EP files permit for wells in white zone

Staff report


Electro Purification, the Houston-based private water firm that’s been the center of the Hays County water wars, has filed a temporary permit with the Barton Springs Edward’s Aquifer Conservation District’s newly formed groundwater management zone.

According to a BSCEAD press release, EP is one of four large permits that trigger varying degrees of aquifer testing. Needmore, LLC, Aqua Texas, and Texas Old Town also submitted a permit that requires aquifer testing.

Those tests will happen within the next six months to verify that pumping the proposed volume will not cause unreasonable impacts on surrounding wells and will not affect the District’s ability to achieve the desired future condition for the aquifer. 

The process toward EP and others submitting a permit began after legislation was introduced during the height of the water wars recently.

The legislation was in response to Electro Purification, which is planning to develop a water well field in western Hays County.

EP plans to pump up to 32,590,000 gallons of water per year from Trinity Aquifer. The entity is currently contracted with three entities, including the City of Buda, Goforth Water Supply Company and Clark Wilson, developer of the proposed Anthem subdivision in Mountain City.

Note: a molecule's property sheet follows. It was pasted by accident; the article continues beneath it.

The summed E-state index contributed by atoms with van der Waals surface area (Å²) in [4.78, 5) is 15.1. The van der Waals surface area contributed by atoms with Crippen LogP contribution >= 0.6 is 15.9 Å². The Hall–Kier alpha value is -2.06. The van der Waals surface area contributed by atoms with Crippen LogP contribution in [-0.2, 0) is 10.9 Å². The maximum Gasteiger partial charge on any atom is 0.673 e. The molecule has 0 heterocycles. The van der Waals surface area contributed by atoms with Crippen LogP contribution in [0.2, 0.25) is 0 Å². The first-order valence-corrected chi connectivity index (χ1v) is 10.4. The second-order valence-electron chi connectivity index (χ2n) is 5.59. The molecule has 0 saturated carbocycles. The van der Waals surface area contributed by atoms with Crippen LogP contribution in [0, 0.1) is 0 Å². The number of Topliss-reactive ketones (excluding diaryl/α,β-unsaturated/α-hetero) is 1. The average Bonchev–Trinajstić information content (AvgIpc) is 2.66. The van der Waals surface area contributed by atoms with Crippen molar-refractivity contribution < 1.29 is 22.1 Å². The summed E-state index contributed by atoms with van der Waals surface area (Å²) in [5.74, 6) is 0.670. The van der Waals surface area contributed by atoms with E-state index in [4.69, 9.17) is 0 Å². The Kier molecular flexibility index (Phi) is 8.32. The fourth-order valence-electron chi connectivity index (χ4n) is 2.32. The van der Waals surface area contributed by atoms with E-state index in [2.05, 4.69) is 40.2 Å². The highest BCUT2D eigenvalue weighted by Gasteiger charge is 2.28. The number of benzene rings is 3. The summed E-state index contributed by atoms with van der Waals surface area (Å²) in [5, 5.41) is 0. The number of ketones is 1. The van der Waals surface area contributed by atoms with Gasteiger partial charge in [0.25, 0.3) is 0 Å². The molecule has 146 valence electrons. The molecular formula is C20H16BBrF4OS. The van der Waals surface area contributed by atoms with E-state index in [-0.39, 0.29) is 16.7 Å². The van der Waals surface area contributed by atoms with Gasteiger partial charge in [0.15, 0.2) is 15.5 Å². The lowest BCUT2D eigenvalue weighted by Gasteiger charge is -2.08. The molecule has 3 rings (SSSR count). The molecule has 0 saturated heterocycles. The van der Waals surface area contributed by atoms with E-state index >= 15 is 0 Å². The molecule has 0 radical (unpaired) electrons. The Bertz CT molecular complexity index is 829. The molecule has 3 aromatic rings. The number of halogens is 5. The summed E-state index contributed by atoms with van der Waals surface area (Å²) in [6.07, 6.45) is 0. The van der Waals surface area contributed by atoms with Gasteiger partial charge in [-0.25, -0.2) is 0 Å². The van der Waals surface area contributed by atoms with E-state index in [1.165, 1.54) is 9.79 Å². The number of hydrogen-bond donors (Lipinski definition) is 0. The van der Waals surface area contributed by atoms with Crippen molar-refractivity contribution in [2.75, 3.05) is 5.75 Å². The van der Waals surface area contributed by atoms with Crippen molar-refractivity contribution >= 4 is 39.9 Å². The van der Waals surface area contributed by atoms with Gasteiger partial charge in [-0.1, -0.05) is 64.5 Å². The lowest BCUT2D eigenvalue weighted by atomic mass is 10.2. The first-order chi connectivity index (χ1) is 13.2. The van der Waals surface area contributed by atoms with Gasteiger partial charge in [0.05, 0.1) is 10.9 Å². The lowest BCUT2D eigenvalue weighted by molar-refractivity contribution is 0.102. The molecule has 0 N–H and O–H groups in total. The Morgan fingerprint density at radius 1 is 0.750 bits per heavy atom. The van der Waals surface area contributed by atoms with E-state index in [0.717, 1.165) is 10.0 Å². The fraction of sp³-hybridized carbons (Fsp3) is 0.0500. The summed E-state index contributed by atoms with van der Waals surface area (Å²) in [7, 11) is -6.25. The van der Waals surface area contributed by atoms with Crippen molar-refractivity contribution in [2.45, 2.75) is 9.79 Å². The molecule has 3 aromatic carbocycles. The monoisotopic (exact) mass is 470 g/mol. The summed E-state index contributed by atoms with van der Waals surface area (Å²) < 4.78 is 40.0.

But legislation by State Rep. Jason Issac (R-Dripping Springs) made its way through the House of Representatives in June that extended the boundaries of the District.

Those boundaries were extended to include what’s described as “white zones,” or unregulated portions, of the Trinity Aquifer.

The legislation has led the four entities to apply for aquifer testing.

According to the district’s release, the larger the permit, the more extensive the monitoring network for the aquifer test.

These four permits were part of the 21 temporary permit applications the district received that are undergoing review.

The district’s temporary permit period, which closed on Sept. 19, allowed new permittees the chance to submit paperwork without application fees.

In the coming months, the District will work with landowners to establish appropriate monitoring networks for the aquifer tests. 

The District will be looking for wells to take periodic water level measurements at various distances surrounding the pumping centers. In large part, the monitoring network is well advanced in the EP area. 

The District will be looking for willing well owners near the Needmore Ranch to serve as monitoring sites to establish baseline conditions and during the aquifer test.

The BSCEAD says water level measurements are voluntary. According to the District, once they know about the aquifer dynamics and surrounding wells, the more informed permit decision can be.

District staff uses registered wells to help establish the monitoring network, calculate local groundwater demands, and inform the permit decision.

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